Applicant provides information to insurer - insurer must reinstate benefits RS and Wawanesa Mutual Insurance Company, 2018 CanLII 13186 ON LAT 17-000513

June 12, 2018, Kitchener, Ontario

Posted by: Robert Deutschmann, Personal Injury Lawyer

RS and Wawanesa Mutual Insurance Company, 2018 CanLII 13186 ON LAT 17-000513

Date of Decision: February 12, 2018
Heard Before: Adjudicator Blaine Baker

IRBs: applicant makes case for IRBs; applicant provided all necessary and requested information to insurer; insurer must reinstate benefits
RS was a passenger injured in a “semi-truck-rig” roll-over on a black-iced bridge on October 29, 2011 and sought and received benefits under the Statutory Accident Benefits. Wawanesa stopped or suspended the IRBs on October 9, 2016 because RS failed to provide an updated disability certificate, an updated catastrophic injury assessment, a list of his then-current health-care providers, and descriptions of the medical treatment he was receiving. He had been asked by Wawanesa to provide these documents in letters dated July 12, 2016, August 9, 2016, and September 12, 2016. When he failed to provide them, Wawanesa suspended the benefits by way of an explanation of benefits letter dated October 9, 2016. That suspension was based on RS’s non-compliance with Wawanesa’s requests, and not explicitly on a lack of entitlement to benefits. RS applied to the LAT after Wawanesa stopped IRBs.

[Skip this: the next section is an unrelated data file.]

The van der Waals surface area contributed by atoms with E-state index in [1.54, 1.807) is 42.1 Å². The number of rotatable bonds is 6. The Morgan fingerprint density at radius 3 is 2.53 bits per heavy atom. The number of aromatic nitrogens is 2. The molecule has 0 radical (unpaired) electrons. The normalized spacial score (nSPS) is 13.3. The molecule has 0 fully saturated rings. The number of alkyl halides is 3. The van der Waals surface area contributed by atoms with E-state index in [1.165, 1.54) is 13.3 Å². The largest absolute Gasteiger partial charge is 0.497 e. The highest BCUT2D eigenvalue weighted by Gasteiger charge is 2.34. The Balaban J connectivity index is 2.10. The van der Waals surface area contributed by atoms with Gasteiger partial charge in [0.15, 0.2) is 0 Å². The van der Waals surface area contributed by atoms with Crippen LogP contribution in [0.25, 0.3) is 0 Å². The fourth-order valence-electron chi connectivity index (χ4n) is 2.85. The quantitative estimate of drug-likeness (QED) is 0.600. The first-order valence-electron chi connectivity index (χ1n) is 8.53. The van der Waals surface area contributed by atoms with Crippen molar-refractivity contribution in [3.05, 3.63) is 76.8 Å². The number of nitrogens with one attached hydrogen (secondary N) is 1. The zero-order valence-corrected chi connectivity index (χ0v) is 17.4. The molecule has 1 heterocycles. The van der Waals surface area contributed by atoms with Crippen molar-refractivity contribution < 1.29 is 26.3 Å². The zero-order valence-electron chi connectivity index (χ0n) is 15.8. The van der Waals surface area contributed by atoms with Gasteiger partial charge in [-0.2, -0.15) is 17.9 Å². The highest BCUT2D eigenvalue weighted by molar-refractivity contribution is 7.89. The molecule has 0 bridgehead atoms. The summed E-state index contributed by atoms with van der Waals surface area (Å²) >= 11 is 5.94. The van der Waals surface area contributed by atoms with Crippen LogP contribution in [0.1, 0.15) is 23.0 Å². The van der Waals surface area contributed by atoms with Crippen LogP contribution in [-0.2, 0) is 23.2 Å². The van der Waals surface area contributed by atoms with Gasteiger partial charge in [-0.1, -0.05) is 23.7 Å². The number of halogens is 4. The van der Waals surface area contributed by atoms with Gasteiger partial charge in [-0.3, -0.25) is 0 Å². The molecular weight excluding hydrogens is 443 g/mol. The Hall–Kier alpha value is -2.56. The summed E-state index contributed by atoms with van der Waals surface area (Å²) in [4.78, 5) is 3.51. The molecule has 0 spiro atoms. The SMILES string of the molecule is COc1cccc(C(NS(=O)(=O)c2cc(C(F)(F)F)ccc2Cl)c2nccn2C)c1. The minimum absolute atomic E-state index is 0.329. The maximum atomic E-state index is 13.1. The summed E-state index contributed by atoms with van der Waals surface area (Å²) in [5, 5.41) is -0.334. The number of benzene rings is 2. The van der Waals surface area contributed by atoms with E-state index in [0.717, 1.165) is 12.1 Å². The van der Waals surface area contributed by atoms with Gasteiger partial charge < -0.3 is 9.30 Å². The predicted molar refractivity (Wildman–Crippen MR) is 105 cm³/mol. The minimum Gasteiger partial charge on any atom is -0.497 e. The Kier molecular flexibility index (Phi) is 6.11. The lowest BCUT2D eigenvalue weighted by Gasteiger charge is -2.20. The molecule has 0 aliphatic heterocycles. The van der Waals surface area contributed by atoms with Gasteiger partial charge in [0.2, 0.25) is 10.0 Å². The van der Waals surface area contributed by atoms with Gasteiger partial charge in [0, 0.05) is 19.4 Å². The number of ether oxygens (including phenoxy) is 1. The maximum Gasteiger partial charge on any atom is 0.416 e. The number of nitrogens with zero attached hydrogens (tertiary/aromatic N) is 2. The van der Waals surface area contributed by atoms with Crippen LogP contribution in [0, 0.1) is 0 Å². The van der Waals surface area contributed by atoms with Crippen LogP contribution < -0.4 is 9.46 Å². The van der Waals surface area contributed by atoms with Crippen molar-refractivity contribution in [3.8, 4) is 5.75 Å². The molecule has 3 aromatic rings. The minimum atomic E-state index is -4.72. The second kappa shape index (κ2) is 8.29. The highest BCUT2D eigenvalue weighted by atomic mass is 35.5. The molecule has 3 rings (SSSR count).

RS eventually provided an updated disability certificate to Wawanesa on March 24, 2017, together with evidence of his regular medical examinations and treatment by Drs. Pattison, Baird, and Hartford during the autumn of 2016 and winter of 2017. RS provided an updated catastrophic injury examination done by Dr. George Vincent on June 12, 2017. The issue of whether RS’s injuries are catastrophic is currently before Ontario’s Financial Services Commission.